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Jeff Gordon: Tying Bobby Allison and Darrell Waltrip on NASCAR's All-time win list

  Jeff Gordon, emotional in victory, at many levels (Photo: Getty Images for NASCAR)

   By Mike Mulhern


   POCONO, Pa.
   It was a surprisingly emotional – and quite upbeat – Jeff Gordon celebrating an historic victory here Sunday, his 84th since joining the NASCAR tour 20-some years ago, tying him with Hall of Famers Bobby Allison and Darrell Waltrip on stock car racing's all-time list.
   But Gordon, though turning 40 this season, insists he's not ready for the rocking chair or wheelchair just yet, that he's got a lot more wins in him.

   Indeed, runner-up Kurt Busch, who had the best car down the stretch after Denny Hamlin's flat tire knocked him out of contention, was a bit rueful in his praise of the winner of the Pocono 500: "The old boy Jeff Gordon had it in him today.  We ran him strong, we ran him hard."
    The afternoon was warm but cloudy, with threatening rain, typical of this mountain track. Despite predictions that being allowed to shift again here would create more excitement, the day was surprisingly calm and quiet.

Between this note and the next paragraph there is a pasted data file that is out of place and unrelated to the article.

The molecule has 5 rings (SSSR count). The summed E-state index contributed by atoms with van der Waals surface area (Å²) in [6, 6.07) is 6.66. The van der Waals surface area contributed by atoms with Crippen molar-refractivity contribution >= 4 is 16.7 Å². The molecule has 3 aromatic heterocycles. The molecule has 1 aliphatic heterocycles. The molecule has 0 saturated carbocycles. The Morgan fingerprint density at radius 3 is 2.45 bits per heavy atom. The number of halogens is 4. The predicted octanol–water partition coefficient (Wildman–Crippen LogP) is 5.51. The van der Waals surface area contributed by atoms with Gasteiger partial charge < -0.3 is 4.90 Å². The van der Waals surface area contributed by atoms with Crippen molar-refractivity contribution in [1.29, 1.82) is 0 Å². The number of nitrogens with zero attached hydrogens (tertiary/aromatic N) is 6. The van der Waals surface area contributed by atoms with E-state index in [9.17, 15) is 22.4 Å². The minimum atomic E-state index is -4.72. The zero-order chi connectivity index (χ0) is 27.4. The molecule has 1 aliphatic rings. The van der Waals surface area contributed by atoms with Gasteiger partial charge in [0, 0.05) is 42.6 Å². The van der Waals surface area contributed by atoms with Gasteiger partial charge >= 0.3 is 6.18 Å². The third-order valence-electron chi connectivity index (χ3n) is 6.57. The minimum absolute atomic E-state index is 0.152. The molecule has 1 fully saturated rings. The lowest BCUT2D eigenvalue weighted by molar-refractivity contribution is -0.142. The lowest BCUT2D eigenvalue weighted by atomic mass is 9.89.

"There weren't a lot of cautions, so you had to have the car right," Gordon said. "Luckily we had it pretty close."


Nice Sunday crowd at Pocono Raceway, but could have been bigger for Jeff Gordon's win (Photo: Getty Images for NASCAR)


   For Gordon it wasn't so much about yet another win but about a win coming as he prepares to hit 40, with a career on the far side of the mountain, and with him running rather inconsistently lately.
   "When we don't win, I get down….and everybody does in this sport  -- and you start to question everything," Gordon said.
   "When our teammates are outrunning us, then you have to look at that as well.
   "You've got to go out there and show it. The people the media talk about, the fans look at, the garage area looks at as a threat to win, are the people that are doing it on a consistent basis.